I think these words could usefully be applied to the challenges facing the energy industry today when we are facing different challenges that may, with the benefit of hindsight, look like an energy crisis.

The last hundred and fifty or so years have seen the energy industry fixated with bigger is better. It has been about the larger power stations, heavier and deeper offshore platforms and bigger companies. I think this is, however, yesterday’s trend. The future is smaller, more distributed and local. Here are four illustrations.

  1. More and more homes, schools and offices are fitting small solar systems and now this is frequently being combined with local storage. You can now install lithium ion batteries that are smaller than conventional gas boilers which means that all of your solar produced power can be consumed on-site. These are small, personal decisions which are democratising and disrupting the big centralised electricity system.
  2. The rise of unconventional oil and gas has transformed the economics of the fossil fuel industry. Regardless of the controversy around fracking, one thing is clear. These wells are quicker and faster to develop than the pieces of giant industrial architecture that dominated the industry until recently and this is changing the nature of the commodity cycle and the politics of the energy industry.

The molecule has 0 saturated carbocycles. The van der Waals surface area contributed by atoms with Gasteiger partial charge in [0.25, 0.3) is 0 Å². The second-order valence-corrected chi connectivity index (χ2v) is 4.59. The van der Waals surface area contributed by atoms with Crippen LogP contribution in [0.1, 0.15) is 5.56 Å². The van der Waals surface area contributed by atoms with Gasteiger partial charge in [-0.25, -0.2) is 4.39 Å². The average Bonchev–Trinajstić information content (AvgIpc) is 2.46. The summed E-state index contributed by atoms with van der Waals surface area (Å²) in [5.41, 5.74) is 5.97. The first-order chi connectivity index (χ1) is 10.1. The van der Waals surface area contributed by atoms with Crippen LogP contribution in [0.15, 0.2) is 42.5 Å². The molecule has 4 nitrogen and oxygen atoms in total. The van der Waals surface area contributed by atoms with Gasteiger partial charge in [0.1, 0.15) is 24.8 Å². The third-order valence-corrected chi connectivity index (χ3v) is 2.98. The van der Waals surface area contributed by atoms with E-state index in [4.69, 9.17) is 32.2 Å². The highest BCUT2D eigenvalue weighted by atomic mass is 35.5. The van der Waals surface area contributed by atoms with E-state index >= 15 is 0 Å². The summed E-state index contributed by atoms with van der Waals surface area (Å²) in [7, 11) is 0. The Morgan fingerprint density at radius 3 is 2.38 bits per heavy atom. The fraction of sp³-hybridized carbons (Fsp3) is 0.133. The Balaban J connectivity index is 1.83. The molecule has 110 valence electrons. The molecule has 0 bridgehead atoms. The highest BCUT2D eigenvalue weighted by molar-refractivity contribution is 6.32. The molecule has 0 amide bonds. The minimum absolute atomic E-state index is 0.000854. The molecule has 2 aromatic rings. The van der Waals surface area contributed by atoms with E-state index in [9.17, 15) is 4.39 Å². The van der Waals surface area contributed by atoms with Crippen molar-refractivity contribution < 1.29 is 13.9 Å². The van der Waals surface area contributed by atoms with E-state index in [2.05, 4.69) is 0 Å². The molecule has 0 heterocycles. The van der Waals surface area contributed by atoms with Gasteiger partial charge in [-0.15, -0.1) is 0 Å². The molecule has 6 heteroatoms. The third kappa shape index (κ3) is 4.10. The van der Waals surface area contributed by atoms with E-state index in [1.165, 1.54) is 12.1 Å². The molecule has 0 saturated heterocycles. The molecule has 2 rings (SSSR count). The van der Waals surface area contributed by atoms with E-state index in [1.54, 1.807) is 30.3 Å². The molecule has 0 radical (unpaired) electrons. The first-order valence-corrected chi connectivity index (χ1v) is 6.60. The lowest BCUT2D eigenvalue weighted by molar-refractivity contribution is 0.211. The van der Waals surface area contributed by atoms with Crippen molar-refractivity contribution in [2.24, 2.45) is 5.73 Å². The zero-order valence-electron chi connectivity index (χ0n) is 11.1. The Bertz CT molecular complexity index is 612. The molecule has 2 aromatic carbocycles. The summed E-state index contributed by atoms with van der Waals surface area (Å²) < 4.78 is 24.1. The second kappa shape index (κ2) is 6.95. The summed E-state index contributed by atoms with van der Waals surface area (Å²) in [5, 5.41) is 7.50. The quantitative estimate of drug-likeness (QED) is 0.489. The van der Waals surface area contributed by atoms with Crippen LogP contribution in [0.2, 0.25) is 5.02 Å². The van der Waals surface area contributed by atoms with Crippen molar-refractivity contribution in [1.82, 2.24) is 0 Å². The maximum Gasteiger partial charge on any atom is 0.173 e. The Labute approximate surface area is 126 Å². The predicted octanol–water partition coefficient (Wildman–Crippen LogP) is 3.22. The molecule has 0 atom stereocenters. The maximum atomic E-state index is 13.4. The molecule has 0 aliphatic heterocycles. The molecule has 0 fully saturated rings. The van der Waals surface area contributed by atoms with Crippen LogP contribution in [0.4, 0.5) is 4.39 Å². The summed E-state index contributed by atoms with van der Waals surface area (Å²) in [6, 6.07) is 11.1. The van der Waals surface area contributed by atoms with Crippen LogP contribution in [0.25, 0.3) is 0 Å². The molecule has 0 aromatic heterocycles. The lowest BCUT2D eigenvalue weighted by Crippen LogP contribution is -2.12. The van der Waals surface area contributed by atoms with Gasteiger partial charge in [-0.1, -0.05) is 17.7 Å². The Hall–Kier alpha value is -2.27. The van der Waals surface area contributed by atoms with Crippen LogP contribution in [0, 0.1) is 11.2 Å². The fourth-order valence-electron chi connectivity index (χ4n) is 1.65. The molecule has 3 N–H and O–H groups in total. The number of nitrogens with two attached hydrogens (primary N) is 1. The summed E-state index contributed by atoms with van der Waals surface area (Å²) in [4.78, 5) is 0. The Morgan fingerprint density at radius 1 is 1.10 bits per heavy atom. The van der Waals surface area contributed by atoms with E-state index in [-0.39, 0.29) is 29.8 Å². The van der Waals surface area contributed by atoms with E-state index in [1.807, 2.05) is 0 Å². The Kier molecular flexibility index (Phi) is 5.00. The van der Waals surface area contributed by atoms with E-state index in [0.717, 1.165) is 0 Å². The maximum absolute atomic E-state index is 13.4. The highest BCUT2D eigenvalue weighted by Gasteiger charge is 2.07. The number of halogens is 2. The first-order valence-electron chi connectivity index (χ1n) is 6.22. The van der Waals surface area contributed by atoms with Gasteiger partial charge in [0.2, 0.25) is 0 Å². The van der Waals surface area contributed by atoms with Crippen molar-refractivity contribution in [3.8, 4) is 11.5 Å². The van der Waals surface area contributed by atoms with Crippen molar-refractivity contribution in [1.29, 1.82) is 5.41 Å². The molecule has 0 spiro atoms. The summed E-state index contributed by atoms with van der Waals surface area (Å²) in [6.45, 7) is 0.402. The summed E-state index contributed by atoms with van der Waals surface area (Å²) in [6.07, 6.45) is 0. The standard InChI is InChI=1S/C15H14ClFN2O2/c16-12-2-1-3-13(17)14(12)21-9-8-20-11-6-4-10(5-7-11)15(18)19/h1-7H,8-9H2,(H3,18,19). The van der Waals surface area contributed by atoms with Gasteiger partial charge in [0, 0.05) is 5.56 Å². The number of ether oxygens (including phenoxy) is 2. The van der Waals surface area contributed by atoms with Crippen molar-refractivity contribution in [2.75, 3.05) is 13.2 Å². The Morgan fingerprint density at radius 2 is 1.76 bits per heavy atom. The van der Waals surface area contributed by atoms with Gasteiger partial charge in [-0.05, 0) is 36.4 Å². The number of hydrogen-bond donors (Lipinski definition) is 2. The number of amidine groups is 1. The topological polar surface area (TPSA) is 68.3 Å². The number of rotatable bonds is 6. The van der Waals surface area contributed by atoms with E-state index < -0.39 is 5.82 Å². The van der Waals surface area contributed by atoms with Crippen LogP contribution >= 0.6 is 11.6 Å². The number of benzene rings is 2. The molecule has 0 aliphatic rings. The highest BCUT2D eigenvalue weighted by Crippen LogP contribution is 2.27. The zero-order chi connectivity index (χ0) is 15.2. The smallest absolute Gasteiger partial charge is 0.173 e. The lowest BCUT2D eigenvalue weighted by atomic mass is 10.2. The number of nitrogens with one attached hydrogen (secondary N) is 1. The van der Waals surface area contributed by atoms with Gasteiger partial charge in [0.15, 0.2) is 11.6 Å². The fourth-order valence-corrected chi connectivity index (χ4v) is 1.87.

3. Even the nuclear industry is being affected. If the 1600MW Hinkley Point C ever gets built, I suspect it will mark the final death throes of the bigger is better mentality. The focus is now on so-called small modular nuclear reactors which may be a fifth to a quarter of the size of Hinkley and stand a sporting chance of being connected with words not normally associated with nuclear power; ‘on time and on budget’.
  4. The market share of the big energy suppliers has been in steep decline recently and we have seen the emergence of a range of smaller competitors with different business models as well as the growth of collective and mutual owned energy suppliers. I suspect that this trend is going to be a consistent feature of the market.

The challenge for the energy industry will be how it copes with the disruption that is bound to occur as we move from a bigger is better world to one where small is beautiful and diversity of scale is a strength.

Renewable energy: an uncomfortable position

Ian Marchant

Ian Marchant FEI, Immediate Past President